Of all the Battlegrounds in the world, none are quite as dangerous as Vikendi. A 6km island blanketed in snow and bathed in the Aurora Borealis, is it as harsh as it is beautiful. Yet before it was a Battleground, Vikendi thrived as a space exploration hub, a tourist attraction, and to some, a quiet place to call home.
To get players up to date with the sights of this new map, we’re covering some of the points of interest around the island. Read on!
With only a third of the island untouched by snow, Vikendi is a tracker’s paradise. Fresh footprints across a sea of snow leave no question as to who has been there before. But while open fields and forests are abundant, there are also dozens of small villages dotting the entirety of the island.
There are also locations where the rivers have frozen over, allowing you to cross on foot or with a vehicle and see cover around one of the many frozen objects in the ice.
Cities within Vikendi feature a very prominent European building style and their stone walls and densely placed buildings make for great opportunities for cover, or leaping across the rooftops to catch your opponents off guard.
Now, let’s look into a few key cities and points of interest.
Cantra is the often talked about village by the sea on the edge of Vikendi. The natural hot spring in this area made the village a popular destination for tourists looking to enjoy Vikendi’s stunning beauty while soothing away the cold.
The Castle, complete with a moat formed by Vikendi’s largest river, is a standing reminder of Vikendi’s past. Well protected and with a vantage point across much of the surrounding land, the Castle is a statement of power from a time long past. Even today, Survivors hold up in the Castle are a force to be dealt with as its high towers provide a heavy advantage against a would-be siege.
Volk Cement saw a huge opportunity with Vikendi’s abundance of limestone and set up their factory to meet the demands of Vikendi’s rising Commercial and Tourism needs. High rising silos, walkways, and warehouses make up the factory, providing plenty of areas for Survivors to gear up.
Cosmodrome and it’s unlaunched rocket are a stark reminder that not all dreams come true. An abandoned space center with huge maintenance hangars, control centers, and the remains of one of Vikendi’s tallest structures, Cosmodrome still leaves visitors with a strong impression– everything on Vikendi eventually dies, even dreams.
Dino Park is the perfect example of how prosperous Vikendi used to be. A prehistoric amusement park, filled with various attractions including a roller coaster, bumper cars, and a “thrilling” dino maze, Dino Park was touted as fun for the whole family, as long as they were willing to drop some serious money on overpriced dino plushies in the gift shop.
Dobro Mesto is one of Vikendi’s first major cities and as such remains one of the largest. Its glorious central plaza housed a famous clock tower and once attracted hundreds of people buying and selling crafts in a sort of communal market.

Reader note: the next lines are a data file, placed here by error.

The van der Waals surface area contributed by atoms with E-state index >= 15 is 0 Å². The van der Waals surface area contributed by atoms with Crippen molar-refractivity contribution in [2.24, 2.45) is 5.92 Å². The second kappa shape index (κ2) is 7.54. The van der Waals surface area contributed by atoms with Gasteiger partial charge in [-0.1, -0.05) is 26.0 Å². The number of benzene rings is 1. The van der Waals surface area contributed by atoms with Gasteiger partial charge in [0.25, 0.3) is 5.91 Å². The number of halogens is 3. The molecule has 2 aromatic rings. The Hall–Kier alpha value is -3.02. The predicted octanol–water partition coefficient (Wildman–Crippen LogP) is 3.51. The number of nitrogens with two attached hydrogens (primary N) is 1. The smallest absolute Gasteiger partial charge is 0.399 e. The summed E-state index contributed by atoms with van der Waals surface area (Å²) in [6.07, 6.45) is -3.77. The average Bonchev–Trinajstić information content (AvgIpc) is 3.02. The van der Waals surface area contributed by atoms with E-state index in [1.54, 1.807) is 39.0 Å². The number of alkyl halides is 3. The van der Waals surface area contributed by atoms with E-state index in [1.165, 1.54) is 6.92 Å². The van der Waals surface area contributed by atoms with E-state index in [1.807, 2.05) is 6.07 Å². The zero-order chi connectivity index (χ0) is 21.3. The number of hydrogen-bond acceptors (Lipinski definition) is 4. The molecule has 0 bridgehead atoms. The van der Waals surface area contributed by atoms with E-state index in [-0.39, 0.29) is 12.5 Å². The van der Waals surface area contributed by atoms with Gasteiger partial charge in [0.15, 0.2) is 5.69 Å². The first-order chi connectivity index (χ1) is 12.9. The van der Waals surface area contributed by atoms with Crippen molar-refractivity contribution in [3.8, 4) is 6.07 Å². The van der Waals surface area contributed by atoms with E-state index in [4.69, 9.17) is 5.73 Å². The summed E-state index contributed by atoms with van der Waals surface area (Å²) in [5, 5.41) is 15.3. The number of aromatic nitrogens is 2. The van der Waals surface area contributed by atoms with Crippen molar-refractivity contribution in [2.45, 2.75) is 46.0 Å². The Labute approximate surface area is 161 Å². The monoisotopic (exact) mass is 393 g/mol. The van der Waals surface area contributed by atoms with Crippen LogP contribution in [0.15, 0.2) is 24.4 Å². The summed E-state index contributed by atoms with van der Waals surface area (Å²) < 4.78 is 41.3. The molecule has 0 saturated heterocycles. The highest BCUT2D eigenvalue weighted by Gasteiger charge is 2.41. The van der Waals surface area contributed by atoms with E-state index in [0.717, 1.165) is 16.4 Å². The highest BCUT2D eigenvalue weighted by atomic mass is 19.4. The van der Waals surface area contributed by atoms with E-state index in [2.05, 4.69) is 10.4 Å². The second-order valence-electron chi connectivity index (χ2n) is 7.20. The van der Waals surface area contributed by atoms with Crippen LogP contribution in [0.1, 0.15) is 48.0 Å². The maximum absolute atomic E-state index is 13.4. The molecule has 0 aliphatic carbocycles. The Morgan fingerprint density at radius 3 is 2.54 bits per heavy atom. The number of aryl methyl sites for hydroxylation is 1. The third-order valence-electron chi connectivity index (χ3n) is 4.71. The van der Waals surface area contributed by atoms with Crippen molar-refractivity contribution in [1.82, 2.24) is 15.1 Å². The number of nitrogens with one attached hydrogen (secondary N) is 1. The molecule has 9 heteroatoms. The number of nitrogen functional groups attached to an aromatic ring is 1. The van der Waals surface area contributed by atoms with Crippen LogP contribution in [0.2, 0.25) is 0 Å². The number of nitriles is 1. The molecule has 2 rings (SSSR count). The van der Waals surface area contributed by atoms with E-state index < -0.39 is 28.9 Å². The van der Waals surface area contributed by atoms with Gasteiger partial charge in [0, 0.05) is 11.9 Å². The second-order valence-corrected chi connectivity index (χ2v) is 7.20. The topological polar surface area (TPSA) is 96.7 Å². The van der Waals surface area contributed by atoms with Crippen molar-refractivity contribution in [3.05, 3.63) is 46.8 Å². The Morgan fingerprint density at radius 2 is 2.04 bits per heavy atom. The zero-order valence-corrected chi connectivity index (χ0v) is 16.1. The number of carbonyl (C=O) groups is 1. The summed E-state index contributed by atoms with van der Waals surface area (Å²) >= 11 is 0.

Goroka is a unique lakeside town near central Vikendi. At the base of Mount Kreznic, the frigid temperatures of the island keep the lake frozen nearly all year round that once supported a small industry of ice fishermen. Nowadays, the ice is much more dangerous to be on with the high ground around it a prime spot for an ambush.
A traditional river city, Podvosto had larger town comforts such as bakeries and cafes, yet the “right at home” feeling of a small town. The old Podvosto Walkway was the original bridge connecting the two parts of this city, but in later years became a popular destination for young couples to walk together before marriage in a symbolic display of their upcoming life together.
Located on the Northeastern coast of Vikendi, Trevno was a place where the poorer families of Vikendi went to live. Many of those who were lucky enough to have steady work were employed by the Zupan company, who hand stitched every dinosaur plushie sold by Dino Park. Being relatively far away from the island’s other destinations and with only their old lighthouse as a tourist spot, Trevno was never high on must-see lists. The low tourism income led to infrastructure in need of repairs and a large pipeline explosion didn’t make tourists feel much safer.
Volnova was as big and bustling of a city as they come in Vikendi, with its first buildings dating back to the middle ages. Heritage and history were important to Volnova’s residents, but they were always eager to welcome a new restaurant or cafe. Centrally located between some of Vikendi’s main attractions, Volnova’s several hotels were always full, and the popularity of the city led to many buildings being built on top of each other. Even as part of a battleground, Volnova is still a popular destination where danger can strike from any direction.
The Dolinšek family took advantage of one of Vikendi’s warmest spots to set up their business and grow grapes for their traditional wine. They remained a popular tourist destination for wealthy people doing the “world tour of wine” and had daily showings and tastings in their heated underground lounge. The family business never quite recovered from a mysterious collapse of their lounge during one of these tours, which caused the deaths of several wealthy patrons.
Zabava was a small artists’ town near the the old harbor. Sailors who passed through often fell for the town’s charm and culture and many wound up eventually laying down roots there. Zabava was also the first location of the famous Horvat’s Chicken restaurant, which spread to several locations around Vikendi and beyond.
Vikendi is a unique and diverse island and there are many more places, businesses, and attractions awaiting survivors dropping onto the island. While you should be watching your back first and foremost, we hope you find the time to also enjoy the beauty, style, and culture that let it stand out among the battlegrounds.